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Institutionalizing Sustainability across the Federal Government

Author

Listed:
  • Kenneth W. Abbott

    () (Center for Law, Science and Innovation, Sandra Day O’Connor College of Law, Arizona State University, P.O. Box 877906, Tempe, AZ 85287-7906, USA
    School of Politics and Global Studies, Arizona State University, P.O. Box 877906, Tempe, AZ 85287-7906, USA)

  • Gary E. Marchant

    () (Center for Law, Science and Innovation, Sandra Day O’Connor College of Law, Arizona State University, P.O. Box 877906, Tempe, AZ 85287-7906, USA)

Abstract

A notable aspect of sustainability is its holistic and cross-cutting nature—it cannot be achieved by any single rule, statute or agency. Instead, sustainability must be institutionalized across the legal system and government as a whole. In this paper, we propose and examine five mechanisms for institutionalizing sustainability across the federal legal system: (1) an Executive Order on sustainability; (2) a sustainability impact assessment process; (3) a non-partisan Congressional Joint Committee on Sustainability; (4) a federal Sustainability Commission; and (5) a Sustainability Law Reform Commission. Each is modeled on an existing institution in the United States or another jurisdiction. We discuss and compare the advantages and disadvantages of each mechanism, and discuss how the mechanisms might best be used, singly or in combination, to institutionalize sustainability across the federal government.

Suggested Citation

  • Kenneth W. Abbott & Gary E. Marchant, 2010. "Institutionalizing Sustainability across the Federal Government," Sustainability, MDPI, Open Access Journal, vol. 2(7), pages 1-19, July.
  • Handle: RePEc:gam:jsusta:v:2:y:2010:i:7:p:1924-1942:d:8853
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    Citations

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    Cited by:

    1. Tanya Howard, 2015. "From international principles to local practices: a socio-legal framing of public participation research," Environment, Development and Sustainability: A Multidisciplinary Approach to the Theory and Practice of Sustainable Development, Springer, vol. 17(4), pages 747-763, August.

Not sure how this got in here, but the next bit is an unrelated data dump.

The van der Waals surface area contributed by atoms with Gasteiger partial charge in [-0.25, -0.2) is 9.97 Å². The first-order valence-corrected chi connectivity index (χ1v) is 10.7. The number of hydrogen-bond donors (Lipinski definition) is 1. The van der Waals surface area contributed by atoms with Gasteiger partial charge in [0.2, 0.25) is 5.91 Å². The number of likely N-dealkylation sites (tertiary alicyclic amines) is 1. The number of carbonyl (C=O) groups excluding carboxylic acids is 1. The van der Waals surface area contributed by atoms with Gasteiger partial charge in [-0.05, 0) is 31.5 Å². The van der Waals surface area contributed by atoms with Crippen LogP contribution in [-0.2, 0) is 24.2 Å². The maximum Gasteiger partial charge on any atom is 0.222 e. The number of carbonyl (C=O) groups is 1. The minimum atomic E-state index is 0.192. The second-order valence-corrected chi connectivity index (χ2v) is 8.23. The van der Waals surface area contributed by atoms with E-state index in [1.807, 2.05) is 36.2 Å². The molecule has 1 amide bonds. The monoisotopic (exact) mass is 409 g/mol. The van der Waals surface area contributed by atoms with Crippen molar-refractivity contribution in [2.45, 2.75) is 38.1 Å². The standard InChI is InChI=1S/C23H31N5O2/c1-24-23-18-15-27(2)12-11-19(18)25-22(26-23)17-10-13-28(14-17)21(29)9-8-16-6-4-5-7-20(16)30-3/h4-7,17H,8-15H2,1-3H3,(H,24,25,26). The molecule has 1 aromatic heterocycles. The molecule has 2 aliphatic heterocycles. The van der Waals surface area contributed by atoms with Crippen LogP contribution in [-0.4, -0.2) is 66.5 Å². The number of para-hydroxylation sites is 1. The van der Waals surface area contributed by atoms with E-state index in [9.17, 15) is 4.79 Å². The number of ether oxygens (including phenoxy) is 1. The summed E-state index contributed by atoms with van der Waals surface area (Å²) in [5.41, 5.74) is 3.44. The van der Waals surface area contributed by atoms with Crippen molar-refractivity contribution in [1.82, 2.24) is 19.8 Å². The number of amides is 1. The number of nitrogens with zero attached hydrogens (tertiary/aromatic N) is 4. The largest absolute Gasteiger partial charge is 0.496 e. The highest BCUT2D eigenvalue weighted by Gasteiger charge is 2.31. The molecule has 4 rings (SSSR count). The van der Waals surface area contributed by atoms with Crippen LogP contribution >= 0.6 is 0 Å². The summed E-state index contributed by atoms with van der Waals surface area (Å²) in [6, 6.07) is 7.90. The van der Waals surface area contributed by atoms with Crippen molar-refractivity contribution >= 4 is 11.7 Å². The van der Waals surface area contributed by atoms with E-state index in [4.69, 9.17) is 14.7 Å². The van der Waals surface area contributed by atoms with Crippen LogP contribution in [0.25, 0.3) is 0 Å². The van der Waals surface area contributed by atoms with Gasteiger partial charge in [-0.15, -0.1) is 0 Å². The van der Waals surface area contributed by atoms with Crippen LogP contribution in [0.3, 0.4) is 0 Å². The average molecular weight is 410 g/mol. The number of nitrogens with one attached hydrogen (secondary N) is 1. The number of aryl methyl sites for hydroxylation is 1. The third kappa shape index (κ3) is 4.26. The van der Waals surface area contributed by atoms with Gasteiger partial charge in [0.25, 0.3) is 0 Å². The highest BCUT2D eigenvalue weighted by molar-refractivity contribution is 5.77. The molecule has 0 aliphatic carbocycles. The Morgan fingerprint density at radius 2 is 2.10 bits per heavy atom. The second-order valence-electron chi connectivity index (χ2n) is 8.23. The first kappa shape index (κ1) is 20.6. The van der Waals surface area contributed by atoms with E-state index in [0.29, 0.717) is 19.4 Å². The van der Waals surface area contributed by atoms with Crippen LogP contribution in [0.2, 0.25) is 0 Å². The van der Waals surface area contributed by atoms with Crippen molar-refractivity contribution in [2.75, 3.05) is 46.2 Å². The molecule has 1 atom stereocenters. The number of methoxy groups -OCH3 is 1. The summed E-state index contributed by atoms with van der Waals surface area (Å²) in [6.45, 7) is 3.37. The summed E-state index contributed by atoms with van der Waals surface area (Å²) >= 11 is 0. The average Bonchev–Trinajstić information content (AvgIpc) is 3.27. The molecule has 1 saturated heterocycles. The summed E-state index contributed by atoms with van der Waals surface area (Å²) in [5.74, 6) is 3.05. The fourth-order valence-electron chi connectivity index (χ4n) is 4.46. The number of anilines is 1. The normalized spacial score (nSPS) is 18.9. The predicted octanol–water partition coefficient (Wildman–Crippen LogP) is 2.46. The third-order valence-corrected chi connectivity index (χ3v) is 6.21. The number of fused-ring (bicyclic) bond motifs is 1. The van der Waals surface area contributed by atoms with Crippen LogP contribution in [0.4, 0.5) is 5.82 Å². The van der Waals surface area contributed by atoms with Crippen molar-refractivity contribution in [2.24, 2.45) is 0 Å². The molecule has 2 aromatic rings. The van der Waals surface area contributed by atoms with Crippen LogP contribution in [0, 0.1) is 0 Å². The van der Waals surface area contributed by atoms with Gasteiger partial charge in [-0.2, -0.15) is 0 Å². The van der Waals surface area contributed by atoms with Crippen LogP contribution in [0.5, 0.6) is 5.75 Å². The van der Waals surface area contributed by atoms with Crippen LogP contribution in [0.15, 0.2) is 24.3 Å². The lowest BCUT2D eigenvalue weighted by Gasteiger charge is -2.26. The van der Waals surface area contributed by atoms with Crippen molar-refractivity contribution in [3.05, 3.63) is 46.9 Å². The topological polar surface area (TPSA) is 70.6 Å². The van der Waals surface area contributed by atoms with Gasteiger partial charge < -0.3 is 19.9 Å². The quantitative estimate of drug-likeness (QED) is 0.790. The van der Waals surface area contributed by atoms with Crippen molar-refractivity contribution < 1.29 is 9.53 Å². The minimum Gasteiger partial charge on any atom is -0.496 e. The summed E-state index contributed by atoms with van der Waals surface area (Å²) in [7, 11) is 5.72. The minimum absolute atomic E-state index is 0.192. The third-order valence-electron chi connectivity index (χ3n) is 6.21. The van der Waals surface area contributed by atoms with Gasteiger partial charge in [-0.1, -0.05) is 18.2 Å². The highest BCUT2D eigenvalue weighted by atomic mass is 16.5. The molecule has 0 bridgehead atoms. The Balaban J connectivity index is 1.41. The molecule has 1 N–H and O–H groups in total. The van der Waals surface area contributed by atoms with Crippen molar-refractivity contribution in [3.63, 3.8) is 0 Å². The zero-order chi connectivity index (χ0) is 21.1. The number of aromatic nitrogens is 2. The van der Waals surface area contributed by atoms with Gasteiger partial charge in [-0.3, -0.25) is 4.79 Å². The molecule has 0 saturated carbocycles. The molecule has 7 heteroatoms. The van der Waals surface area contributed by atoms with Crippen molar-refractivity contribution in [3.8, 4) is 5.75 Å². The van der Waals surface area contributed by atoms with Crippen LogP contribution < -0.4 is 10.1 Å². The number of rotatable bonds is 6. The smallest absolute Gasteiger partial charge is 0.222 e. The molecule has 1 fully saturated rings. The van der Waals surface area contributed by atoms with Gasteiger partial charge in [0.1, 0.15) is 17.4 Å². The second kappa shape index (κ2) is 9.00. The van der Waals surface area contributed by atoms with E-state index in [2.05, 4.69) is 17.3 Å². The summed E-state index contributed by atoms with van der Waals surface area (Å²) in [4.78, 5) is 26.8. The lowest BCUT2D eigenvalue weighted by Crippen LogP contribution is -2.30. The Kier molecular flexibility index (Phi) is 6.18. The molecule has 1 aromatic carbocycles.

2. John C. Dernbach & Joel A. Mintz, 2011. "Environmental Laws and Sustainability: An Introduction," Sustainability, MDPI, Open Access Journal, vol. 3(3), pages 1-10, March.

    More about this item

    Keywords

    sustainability; sustainable development; institutional analysis; executive order; environmental impact assessment; government commissions; law reform; governance;

    JEL classification:

    • Q - Agricultural and Natural Resource Economics; Environmental and Ecological Economics
    • Q0 - Agricultural and Natural Resource Economics; Environmental and Ecological Economics - - General
    • Q2 - Agricultural and Natural Resource Economics; Environmental and Ecological Economics - - Renewable Resources and Conservation
    • Q3 - Agricultural and Natural Resource Economics; Environmental and Ecological Economics - - Nonrenewable Resources and Conservation
    • Q5 - Agricultural and Natural Resource Economics; Environmental and Ecological Economics - - Environmental Economics
    • Q56 - Agricultural and Natural Resource Economics; Environmental and Ecological Economics - - Environmental Economics - - - Environment and Development; Environment and Trade; Sustainability; Environmental Accounts and Accounting; Environmental Equity; Population Growth
    • O13 - Economic Development, Innovation, Technological Change, and Growth - - Economic Development - - - Agriculture; Natural Resources; Environment; Other Primary Products

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